Also good: this dish of some kind of fried rice with what I hoped was beef. It was delicious! 7 yuan ($1.02) from some kind of small, ethnic restaurant a couple blocks away.

Another addiction of mine: some kind of sweet bread I find all over the place at the bakeries everywhere. Super cheap (3 yuan to maybe 9 yuan) and always good!


On the subject of dog meat

This is a pretty touchy subject between many different people, even within the same countries of origin.

CNN just did a story here in Guangzhou about it, and there doesn't really seem to be a consensus of thought on the matter in the US nor here in China. To some people I talk to back in the US, it's no different than the concept of cooking chicken, and to others, it's morally outrageous.

The reason I bring this up is that this morning, when I was walking to one of my schools, I came across a man cooking a whole dog on a stick on the side of a back street. Refer to the following set of pictures:

 The artificial lake in the neighborhood; there are plenty of fish in it, but I'm not exactly sure what the condition of the water is.

Dog on a stick: I'll keep the thumbnail small and advise you not to click the image if you are sensitive to the subject matter. I originally just kept walking, but then decided to go back and snag a picture for the sake of blog-journalism...blogalism?

"Oh look, stuff!" - I took this image because I thought the man wasn't exactly thrilled with me taking his picture. Either that, or he just made a random noise and I misinterpreted it...

Chickens further down the street.

Now, let me be clear that I'm not here to make any judgments whatsoever on the people nor the culture. I think this is an extremely complex topic that involves a wide variety of cultural backgrounds, personal opinions, and many other elements. I'm not in any sort of position to address the myriad of issues involved with this subject, but I am willing to address the debate as to whether or not it is the same as cooking chicken or other, more common meats. 

Chicken and Dog Meat: Is There a Difference?
I think the root of this part of the debate is whether or not there is any sort of empathy that a person involved in the debate may have to one or more species used for their meat. Most people lack, what I assume, is a certain required amount of empathy toward common meat sources (chickens, cows, pigs, etc), so they are disinclined to pass up a tasty burger or other meat product nor would they express any objection toward its consumption. Most vegetarians, I assume, would have this level of empathy toward these meat sources and, if not express their objections, would at least pass up on that burger or other meat product. China kind of seems to be stuck in the middle right now in terms of their relationship with dogs: they are becoming more and more popular as pets, yet are still consumed as meat.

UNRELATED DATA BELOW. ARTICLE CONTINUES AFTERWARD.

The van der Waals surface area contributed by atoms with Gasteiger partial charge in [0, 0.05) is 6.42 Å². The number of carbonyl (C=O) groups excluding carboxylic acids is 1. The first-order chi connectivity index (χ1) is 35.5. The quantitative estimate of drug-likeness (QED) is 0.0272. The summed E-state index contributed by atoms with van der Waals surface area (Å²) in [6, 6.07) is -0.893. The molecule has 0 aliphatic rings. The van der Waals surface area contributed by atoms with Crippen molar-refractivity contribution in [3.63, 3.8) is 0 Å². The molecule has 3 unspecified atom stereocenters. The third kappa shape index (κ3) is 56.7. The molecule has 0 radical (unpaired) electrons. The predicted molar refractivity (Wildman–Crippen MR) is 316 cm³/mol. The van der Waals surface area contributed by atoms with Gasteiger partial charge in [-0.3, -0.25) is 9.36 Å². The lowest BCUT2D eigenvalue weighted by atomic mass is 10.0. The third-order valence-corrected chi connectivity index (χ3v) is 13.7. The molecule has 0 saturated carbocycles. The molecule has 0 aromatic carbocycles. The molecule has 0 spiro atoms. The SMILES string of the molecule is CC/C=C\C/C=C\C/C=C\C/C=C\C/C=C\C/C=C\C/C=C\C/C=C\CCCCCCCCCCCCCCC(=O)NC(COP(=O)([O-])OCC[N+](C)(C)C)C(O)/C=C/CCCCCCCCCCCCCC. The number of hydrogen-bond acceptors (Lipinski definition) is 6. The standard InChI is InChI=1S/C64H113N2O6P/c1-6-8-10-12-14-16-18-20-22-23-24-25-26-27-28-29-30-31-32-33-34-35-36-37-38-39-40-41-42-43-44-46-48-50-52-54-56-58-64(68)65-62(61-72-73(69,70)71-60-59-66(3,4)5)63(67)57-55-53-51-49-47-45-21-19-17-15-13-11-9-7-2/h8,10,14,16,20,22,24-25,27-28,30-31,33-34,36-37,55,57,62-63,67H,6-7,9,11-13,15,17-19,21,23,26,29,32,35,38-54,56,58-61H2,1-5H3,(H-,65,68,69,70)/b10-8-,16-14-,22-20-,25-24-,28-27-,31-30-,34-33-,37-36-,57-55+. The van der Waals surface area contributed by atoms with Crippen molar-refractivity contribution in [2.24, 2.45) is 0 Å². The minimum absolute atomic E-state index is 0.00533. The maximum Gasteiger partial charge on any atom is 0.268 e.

I don't really believe there is a "right" answer or a correct side-of-the-fence on the matter.

I do, however, believe there is a strong difference between meat from dogs and meat from chickens. It's simply based on the connection our race as a whole has to the different species:
First, chickens are not generally known as pets, but dogs are. However, the situation goes much deeper than this: dogs have a level of emotional and mental maturity that chickens do not; nor can chickens really express any emotion beyond distress (read: flailing wings and loud noises). Furthermore, dogs express a sense of loyalty specifically to humans that poultry cannot. Lastly, you just can't play a decent game of fetch with a chicken, can you?


Wednesday, March 24, 2010

Tim's Day Out (part 2) - Zhu Jiang Park

Later Sunday, I ended up finding Zhu Jiang Park, in what I guess I'd describe as a rather wealthy neighborhood.

I'll let the pictures speak for themselves, but the park admission was free, and it was pretty big!

Tea House

This was actually darker inside than the picture makes it out to be...hmm...go cell phone!

The IFC building makes its way into my pictures yet again!

You'll notice the kid to the right and how it looks like he fell flat on his face the second before I took this picture. Well, that's exactly what happened.

This one's cool: you take your shoes off and walk slowly over this pathway, like the guy in the center is doing. I probably would have never guessed this if it were not for this man!

There are a couple other big parks in the city I will be sure to share in the future!